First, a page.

Sommer adds that you’ll likely also have to submit an alteration agreement to the board. This document must be presented to the board before any architectural changes can be made to your apartment.
Where can things go wrong?
“Many buildings prohibit ‘wet-over-dry’ renovations, meaning the creation of a kitchen or bathroom over ‘dry’ living space—like a bedroom or living area,” Franklin explains. “This can cause significant limitations on how your floor plan can be arranged.”
That said, sometimes boards can be convinced to make exceptions to these rules if the plans include features designed to stop leaks, “like a moisture barrier and an alarm that signals if there's water where it shouldn’t be,” Franklin says.
Sommer also points out that it’s important to “find a location on the floor that can accommodate a staircase and not interfere with any of the building’s mechanicals—in particular the sprinkler system, electrical, or plumbing.”
How long will the entire process take?
This can vary from project to project, of course, but Franklin says it should take about four to six months of construction, plus another couple of months to secure all necessary permits.
In Sommer’s experience, it can take a little longer. “Best case is six months to a year—from purchase to completion,” he says.
Will you be able to live there while the work is being done?
In some cases, yes, "But you will likely need to be willing to live without a kitchen for a few months,” Franklin says.
For Sommer it all depends on your threshold for noise, dust, and all that comes with a major construction project.
“If possible, I think it best to sublet elsewhere while the work is performed,” he says.
Intrigued? Check out these listings of potential duplex combination projects around the city:
225 Central Park W., #1108/1008, Upper West Side
Apartment #1008 is a studio with a large closet in the entry foyer, as well as a walk-in closet. Apartment #1108 (shown here) is a one bedroom with an open kitchen with a south-facing window, custom cabinetry, stainless steel appliances, and a dishwasher. The one bedroom also has hardwood floors, nine-foot beamed ceilings, crown moldings, two walk-in closets, and a washer/dryer. Add a staircase between the two to create a two bedroom, two-and-a-half-bath duplex. They're located in the Alden, a pet-friendly co-op building with a doorman, a bike room, a live-in super, and a roof deck. Listed together for a combined $1,425,000. Maintenance is $2,907 a month.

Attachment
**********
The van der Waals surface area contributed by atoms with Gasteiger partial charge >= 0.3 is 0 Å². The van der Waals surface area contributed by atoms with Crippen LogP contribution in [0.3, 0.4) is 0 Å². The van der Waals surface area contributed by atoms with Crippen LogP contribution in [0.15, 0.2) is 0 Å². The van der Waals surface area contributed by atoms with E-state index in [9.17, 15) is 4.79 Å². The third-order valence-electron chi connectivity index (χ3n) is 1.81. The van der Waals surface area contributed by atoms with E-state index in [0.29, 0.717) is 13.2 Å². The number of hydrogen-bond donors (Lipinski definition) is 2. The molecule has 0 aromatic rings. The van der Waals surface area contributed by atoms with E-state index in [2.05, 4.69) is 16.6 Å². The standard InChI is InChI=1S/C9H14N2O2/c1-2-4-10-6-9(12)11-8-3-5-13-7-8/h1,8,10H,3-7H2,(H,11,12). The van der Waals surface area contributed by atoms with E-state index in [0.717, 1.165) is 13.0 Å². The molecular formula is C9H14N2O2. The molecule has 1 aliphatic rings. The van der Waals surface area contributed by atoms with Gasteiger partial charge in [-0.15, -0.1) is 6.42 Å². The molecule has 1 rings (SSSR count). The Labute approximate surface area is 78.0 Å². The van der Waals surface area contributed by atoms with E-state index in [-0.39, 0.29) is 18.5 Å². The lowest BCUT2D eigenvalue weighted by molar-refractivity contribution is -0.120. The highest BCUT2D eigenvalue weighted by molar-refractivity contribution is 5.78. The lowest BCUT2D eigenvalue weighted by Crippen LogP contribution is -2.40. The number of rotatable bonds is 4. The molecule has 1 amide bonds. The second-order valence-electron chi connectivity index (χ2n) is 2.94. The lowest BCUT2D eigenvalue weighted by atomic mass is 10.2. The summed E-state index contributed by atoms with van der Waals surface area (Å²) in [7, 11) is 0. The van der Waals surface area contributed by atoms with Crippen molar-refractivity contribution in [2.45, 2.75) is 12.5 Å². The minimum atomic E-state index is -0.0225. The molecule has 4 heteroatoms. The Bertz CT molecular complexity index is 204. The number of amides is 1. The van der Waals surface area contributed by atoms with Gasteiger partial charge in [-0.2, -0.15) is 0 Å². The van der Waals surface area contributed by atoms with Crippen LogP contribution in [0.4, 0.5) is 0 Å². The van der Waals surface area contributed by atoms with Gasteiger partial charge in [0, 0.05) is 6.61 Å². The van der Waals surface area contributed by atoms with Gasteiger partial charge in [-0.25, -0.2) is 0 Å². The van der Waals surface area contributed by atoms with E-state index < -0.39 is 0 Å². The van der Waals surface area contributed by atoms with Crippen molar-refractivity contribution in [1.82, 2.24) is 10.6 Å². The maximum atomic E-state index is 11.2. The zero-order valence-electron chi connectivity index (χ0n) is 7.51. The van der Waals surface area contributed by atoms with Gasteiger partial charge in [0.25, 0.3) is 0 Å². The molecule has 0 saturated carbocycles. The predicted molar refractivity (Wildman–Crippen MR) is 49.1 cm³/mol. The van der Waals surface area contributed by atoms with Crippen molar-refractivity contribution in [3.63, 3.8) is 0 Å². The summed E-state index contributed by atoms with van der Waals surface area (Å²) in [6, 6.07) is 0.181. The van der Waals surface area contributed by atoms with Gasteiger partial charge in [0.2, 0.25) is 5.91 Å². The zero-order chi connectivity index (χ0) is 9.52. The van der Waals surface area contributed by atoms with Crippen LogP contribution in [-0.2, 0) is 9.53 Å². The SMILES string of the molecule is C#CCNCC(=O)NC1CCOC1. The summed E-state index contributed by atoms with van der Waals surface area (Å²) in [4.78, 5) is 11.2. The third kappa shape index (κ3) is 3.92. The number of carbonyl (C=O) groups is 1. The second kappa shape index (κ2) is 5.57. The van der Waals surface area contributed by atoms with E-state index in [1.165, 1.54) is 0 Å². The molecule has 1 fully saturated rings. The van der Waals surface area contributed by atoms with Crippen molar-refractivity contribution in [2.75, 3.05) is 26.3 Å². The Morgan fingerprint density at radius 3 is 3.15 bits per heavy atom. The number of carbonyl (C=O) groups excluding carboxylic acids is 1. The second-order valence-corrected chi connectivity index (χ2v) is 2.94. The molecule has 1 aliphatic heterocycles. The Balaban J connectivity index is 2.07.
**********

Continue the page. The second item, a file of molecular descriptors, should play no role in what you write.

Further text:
124 East 91st St., #5/6B, Carnegie Hill
Combine two renovated junior-fours into a duplex unit with at least two bedrooms (or three or four) and two bathrooms. The bedrooms currently have enough room for king-sized beds, dressers, and desks. They're in a pet-friendly co-op building with a laundry room, bike storage, and a new roof. The exterior has been painted and redone, and the hallways will soon be renovated. The board allows subletting for two out of five years. The two apartments are listed for a combined $1,250,000. Maintenance is $3,052 a month.
85 Barrow St., #50/60, West Village
Join these two one-bedroom, one-bath co-ops into a duplex with three bedrooms, two bathrooms, a living room, and a dining room. They are priced at a combined $1,650,000, and are located in a building with a bike room, a live-in super, a laundry room, a package room, and a storage room. Maintenance is $1,989 a month.
56 Leonard St., #PH53/54, Tribeca
Combine 53rd and 54th floor-through condos to create a 12,000-square-foot duplex with multiple terraces, 14-foot ceilings, floor-to-ceiling windows, two wood-burning fireplaces, and anywhere from four to six bedrooms. They're in a full-service building with a 24-hour attended lobby, a gym, a 75-foot swimming pool, and a children’s playroom. They are listed for a combined $55,600,000. Common charges are $14,274 a month. Taxes are $6,025 a month.